The Brushbox Maths Quiz

You were probably hoping maths tests were a thing of the past. We’re here to show you how wrong you are.

But 15th October is World Maths Day, and at Brushbox, we think every day is worth celebrating – especially when they’re ones that are important to people (in this case, mathematicians everywhere!).

So how does an eco-friendly toothbrush subscription service celebrate World Maths Day? With eco-friendly, toothbrush-subscription related maths questions, of course! (Yeah, we know, it’s probably the worst pitch you’ve ever heard. But stick with it, it’s going to be better than it sounds. At least a little bit better.)

Q: In 1950, the world produced 2 million tonnes of plastic a year. In 2015, this number was 190.5 times bigger. How many tonnes of plastic was produced in 2015?

A: 381 million tonnes of plastic.

That’s right, the amount of plastic produced globally is now roughly the same as the mass of two-thirds of the world population. While many cynics who don’t want to abandon plastic say that the plastic war has come out of the blue, it’s the rapid production of plastic that’s the real shock, with hundreds of millions of tonnes of plastic left to litter landfill and oceans.

Q: A group of fifty volunteers go litter picking across a mile-long stretch of beach in the UK. Each of them collect one hundred pieces of litter. How many pieces of litter were found on the beach?

A: 5,000 pieces.

Approximately 5,000 items of marine plastic pollution have been found per mile of beach in the UK – and over 150 plastic bottles litter each mile of UK beaches. 100,000 marine mammals and turtles as well as 1 million sea birds are killed by marine plastic pollution annually. The effects of plastic pollution aren’t just that litter is an eyesore, but that it is having a devastating impact on the ecosystems where it’s littered.

Q: 9% of all plastic waste ever produced has been recycled. 12% has been incinerated. What is the percentage of the remaining plastic?

A: 79%.

That leftover plastic has accumulated in landfills, dumps and the natural environment. For years, many of us have used products like water bottles, food wrappers and plastic bags without thinking about what happens to them when we’re finished with them. But that ‘out of sight, out of mind’ attitude is what’s got us in a mess – and we need to start holding ourselves accountable for the plastic we use.

Q: 20,000 plastic drinks bottles are bought globally every second. How many are bought a day?

A: 1,728,000,000.

That’s one billion, seven hundred and twenty-eight million, which is one of the biggest numbers we’ve ever written down. While (we hope) some of the people that purchase those bottles will reuse them as water bottles that they can refill on-the-go, most of these bottles will be discarded as soon as they’re used. In 2016, 480 billion plastic bottles were sold.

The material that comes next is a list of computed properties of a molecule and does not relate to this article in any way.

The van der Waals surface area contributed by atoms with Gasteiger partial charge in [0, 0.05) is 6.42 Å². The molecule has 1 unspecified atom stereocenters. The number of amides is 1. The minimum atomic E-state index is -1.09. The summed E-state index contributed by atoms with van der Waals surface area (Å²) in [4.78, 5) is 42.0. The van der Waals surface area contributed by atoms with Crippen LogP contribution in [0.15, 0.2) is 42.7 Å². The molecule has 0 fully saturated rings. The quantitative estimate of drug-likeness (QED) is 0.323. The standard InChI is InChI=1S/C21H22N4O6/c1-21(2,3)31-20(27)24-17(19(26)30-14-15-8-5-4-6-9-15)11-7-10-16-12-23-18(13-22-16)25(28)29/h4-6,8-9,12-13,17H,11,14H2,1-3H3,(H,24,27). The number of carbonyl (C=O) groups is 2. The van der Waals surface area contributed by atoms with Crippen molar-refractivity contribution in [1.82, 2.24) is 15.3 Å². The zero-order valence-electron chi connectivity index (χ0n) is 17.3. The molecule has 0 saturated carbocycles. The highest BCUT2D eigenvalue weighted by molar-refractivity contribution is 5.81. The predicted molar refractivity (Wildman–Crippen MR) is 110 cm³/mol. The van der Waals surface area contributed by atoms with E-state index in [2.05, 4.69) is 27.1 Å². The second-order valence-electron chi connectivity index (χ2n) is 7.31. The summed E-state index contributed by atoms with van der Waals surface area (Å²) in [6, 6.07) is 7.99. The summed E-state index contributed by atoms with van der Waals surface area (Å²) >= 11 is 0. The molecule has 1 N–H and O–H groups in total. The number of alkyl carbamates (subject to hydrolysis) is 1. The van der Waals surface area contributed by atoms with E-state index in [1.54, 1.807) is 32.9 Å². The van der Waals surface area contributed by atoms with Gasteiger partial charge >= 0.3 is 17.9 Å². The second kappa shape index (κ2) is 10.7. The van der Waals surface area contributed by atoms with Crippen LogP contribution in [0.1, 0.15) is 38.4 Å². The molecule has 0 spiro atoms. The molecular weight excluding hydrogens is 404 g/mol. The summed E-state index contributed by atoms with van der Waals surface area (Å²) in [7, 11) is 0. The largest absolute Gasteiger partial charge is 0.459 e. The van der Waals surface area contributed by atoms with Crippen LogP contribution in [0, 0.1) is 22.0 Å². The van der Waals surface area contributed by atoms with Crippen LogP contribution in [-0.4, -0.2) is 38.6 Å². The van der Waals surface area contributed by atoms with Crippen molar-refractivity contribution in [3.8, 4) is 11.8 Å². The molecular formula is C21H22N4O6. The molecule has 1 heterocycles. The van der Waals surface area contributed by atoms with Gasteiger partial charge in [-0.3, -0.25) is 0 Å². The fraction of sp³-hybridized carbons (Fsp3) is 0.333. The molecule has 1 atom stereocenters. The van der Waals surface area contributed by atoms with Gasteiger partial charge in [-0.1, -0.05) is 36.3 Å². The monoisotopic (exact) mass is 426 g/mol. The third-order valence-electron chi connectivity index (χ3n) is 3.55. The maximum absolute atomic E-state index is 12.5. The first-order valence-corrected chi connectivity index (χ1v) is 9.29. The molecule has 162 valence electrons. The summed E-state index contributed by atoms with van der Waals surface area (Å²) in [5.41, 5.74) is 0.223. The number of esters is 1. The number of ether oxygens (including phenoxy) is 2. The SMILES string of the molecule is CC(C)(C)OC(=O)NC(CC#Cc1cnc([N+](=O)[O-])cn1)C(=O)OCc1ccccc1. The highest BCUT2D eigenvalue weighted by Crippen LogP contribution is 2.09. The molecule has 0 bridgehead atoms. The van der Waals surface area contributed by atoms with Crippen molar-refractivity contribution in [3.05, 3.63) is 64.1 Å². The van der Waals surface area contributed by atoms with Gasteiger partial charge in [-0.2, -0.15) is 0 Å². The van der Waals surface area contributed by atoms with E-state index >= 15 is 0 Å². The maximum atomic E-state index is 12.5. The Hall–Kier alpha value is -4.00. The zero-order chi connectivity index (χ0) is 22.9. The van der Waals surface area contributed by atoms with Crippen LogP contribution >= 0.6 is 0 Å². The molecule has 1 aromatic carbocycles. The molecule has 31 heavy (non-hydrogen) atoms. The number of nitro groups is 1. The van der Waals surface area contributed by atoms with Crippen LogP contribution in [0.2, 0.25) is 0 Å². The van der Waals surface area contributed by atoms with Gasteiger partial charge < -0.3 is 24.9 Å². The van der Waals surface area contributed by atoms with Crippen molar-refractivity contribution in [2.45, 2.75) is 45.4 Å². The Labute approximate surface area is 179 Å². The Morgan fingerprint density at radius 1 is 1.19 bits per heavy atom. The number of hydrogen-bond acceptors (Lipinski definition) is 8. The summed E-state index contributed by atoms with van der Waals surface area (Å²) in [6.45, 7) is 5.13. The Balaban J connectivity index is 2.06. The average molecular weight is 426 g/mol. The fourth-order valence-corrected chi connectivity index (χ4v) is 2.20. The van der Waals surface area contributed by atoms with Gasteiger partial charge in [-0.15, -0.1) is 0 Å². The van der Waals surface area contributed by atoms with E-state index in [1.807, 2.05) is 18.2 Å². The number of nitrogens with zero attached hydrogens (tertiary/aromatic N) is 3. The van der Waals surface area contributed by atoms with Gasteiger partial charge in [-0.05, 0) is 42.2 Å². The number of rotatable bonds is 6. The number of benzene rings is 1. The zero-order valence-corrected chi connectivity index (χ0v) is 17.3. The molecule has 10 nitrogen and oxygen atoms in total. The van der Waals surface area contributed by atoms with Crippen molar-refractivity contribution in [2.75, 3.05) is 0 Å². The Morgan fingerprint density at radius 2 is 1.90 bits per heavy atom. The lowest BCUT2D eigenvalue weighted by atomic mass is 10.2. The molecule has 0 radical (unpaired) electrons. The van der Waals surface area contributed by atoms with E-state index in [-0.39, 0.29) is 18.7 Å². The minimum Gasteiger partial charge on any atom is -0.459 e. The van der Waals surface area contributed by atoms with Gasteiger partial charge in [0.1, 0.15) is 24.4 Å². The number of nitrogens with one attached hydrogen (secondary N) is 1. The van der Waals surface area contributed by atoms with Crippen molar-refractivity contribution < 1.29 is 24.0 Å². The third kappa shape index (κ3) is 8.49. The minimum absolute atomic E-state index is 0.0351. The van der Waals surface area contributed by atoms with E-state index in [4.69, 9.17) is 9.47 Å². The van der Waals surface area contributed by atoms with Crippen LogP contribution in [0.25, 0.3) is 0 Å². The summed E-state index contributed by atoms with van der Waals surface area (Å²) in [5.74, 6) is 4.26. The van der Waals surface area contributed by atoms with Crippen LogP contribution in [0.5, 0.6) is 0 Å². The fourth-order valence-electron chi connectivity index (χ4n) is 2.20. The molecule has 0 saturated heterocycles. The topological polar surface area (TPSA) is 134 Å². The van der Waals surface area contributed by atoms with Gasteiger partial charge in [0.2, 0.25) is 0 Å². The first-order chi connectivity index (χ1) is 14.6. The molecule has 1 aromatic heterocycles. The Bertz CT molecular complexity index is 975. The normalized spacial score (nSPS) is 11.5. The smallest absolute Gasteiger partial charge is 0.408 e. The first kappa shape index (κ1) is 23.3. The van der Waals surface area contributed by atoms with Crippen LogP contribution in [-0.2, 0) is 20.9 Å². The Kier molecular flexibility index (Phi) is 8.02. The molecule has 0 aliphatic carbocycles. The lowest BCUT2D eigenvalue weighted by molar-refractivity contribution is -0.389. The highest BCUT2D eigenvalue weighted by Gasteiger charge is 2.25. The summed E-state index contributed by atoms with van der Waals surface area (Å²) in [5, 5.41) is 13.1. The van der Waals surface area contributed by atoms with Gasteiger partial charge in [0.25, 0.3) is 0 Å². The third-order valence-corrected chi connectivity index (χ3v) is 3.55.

Q: Sarah bought a plastic bottle in 1992 and threw her litter in a nearby bush when she couldn’t find a bin. In 2442, her plastic bottle has just about biodegraded. How many years did the bottle take to biodegrade?

A: 450 years.

And even then, it’s likely that micro plastic particles will be left behind. And, even though something lasting for 450 years might seem like a cool-time-travel-magic story, this plastic bottle will be one of billions that pollute and damage the earth’s environment for hundreds of years to come.

How did you score? And what did you learn by using your maths skills to answer our questions?

Mathematicians and scientists are helping us to understand the plastic pollution problem by using equations far more complicated than the ones we’ve given (but we’re Brushbox, not brainboxes) to reflect, analyse and predict plastic pollution trends globally.

It’s important that we listen to their findings in order to know what our next steps should be. If we look at statistics and evidence, we have a better idea of what changes we need to make in order to combat the damage that plastic is having on our environment – and it looks like a first step is ditching plastic in order to go for environmentally-friendly alternatives.

We hope you enjoyed a Brushbox-style maths test more than your average sums! And, if we’ve got you wondering how you can ditch some of the plastic in your life, check out our bamboo toothbrushes at – you’ll never look at a plastic brush the same way.

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